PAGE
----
BRADENTON, Fla. - The South Florida Water Management District is in court today arguing that a judge should validate $2.2 billion of certificates of participation, but at least four petitions opposing the validation have been filed.
The district plans to use $1.34 billion of the debt to finance the purchase of U.S. Sugar Corp.'s 180,000 acres of sugar cane fields and citrus groves in South Florida as part of its plan to restore the famed Everglades.
Typically, court validations are routine and they prevent future legal challenges after debt is sold.
Today's case is being heard in the Circuit Court of the 15th Judicial District in Palm Beach County, where the water management district is headquartered.
Petitions opposing the district's sale of the COPs have been filed that raise statutory and constitutional issues as well as questions relating to public policy and the feasibility of the purchase.
"We feel this is a special statutory proceeding solely to determine whether the district complied with the proper legal process in authorizing the bonds," said bond counsel Randy Hanna with Bryant Miller Olive PA. "We believe the district complied with that process and it is certainly our hope that the judge will approve the petition of the district."
Petitioners opposing the validation include two U.S. Sugar competitors, New Hope Sugar Co. and Okeelanta Corp., which are affiliated with Florida Crystals.
The Miccosukee Tribe of Florida also is opposing the validation, as is one of the tribe's attorneys, Dexter Lehtinen.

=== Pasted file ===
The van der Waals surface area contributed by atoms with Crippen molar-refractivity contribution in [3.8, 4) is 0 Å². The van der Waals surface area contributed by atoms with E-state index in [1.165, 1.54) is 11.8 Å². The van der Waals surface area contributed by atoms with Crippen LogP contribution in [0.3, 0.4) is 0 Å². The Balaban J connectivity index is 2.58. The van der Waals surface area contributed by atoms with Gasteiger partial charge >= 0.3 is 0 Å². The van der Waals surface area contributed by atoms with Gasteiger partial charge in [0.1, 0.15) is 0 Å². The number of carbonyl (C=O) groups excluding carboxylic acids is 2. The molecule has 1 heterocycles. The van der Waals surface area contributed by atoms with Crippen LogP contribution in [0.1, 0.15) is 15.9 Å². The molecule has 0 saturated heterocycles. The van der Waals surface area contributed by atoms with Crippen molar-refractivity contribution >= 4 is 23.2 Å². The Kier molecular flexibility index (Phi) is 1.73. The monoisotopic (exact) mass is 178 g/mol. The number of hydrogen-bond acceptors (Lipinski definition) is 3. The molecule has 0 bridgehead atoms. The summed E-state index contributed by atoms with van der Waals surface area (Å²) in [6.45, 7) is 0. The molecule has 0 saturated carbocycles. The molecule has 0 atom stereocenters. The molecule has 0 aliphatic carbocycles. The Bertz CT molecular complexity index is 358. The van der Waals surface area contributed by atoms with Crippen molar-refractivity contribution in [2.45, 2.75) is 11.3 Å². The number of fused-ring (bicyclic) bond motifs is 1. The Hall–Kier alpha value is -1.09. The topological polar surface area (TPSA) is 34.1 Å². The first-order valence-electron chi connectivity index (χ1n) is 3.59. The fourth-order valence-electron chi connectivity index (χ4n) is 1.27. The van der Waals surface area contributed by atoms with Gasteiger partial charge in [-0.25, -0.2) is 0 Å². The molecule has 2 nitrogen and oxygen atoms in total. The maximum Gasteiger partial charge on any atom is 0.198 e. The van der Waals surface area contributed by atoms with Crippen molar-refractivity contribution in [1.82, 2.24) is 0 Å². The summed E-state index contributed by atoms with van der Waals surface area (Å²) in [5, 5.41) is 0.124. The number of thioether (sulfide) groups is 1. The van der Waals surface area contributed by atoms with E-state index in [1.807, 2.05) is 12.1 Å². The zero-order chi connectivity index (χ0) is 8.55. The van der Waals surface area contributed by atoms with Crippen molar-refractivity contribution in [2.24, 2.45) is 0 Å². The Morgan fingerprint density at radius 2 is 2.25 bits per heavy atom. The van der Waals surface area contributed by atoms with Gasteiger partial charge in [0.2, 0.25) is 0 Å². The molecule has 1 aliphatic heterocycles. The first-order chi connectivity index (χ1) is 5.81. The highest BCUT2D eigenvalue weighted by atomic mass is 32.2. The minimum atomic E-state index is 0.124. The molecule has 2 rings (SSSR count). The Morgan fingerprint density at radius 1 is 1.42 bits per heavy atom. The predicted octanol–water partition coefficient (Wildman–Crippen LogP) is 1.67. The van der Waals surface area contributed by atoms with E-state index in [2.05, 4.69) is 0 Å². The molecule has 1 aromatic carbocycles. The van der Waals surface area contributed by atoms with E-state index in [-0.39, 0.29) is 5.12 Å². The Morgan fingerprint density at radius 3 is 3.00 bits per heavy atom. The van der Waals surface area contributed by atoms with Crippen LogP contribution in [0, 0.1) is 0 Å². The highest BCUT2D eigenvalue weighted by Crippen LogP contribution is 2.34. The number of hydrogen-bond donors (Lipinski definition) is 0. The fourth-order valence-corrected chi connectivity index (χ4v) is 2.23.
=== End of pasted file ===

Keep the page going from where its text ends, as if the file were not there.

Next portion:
Another petition has been filed by five individuals who live in the area affected by the U.S. Sugar buyout and Concerned Citizens of the Glades Inc., a nonprofit organization created in January to "promote, preserve, and protect economic interests and well-being of the Glades-area residents," according to incorporation papers.
"I think it's going to be as hard-fought a validation case as one we'll ever see," predicted Thomas Wilkes, a partner at GrayRobinson PA representing the five individuals and Concerned Citizens of the Glades.
In addition to arguing that the sale of COPs to purchase the land will violate the public-purpose requirement of the state constitution, Wilkes said his case also questions whether the district can legally issue the certificates if they have not been approved by voters in the district, and whether legislative approval is necessary before the COPs are sold.
The case also contends that the water district has not complied with legal requirements such as establishing a trust indenture under which a trustee will certify the proper expenditures of the COP proceeds, and publishing a "truth-in-borrowing' notice detailing the proposed debt sale.
Hanna said the validity of COPs was recently confirmed in a case before the Florida Supreme Court. And he pointed out that the district has successfully validated COPs before.
The district in 2006 validated $1.8 billion of certificates of participation for an Everglades restoration program called Acceler8.
"We look forward to the hearing and feel comfortable with the district's legal position," Hanna said.
Challenges to a circuit court decision in validation cases go directly to the Florida Supreme Court.
"I think at this point it's probable that whoever loses is going to take an appeal to the Supreme Court," Wilkes said.
In addition to the validation, New Hope Sugar Co., Okeelanta Corp., and the Miccosukee Tribe have filed petitions for administrative hearings.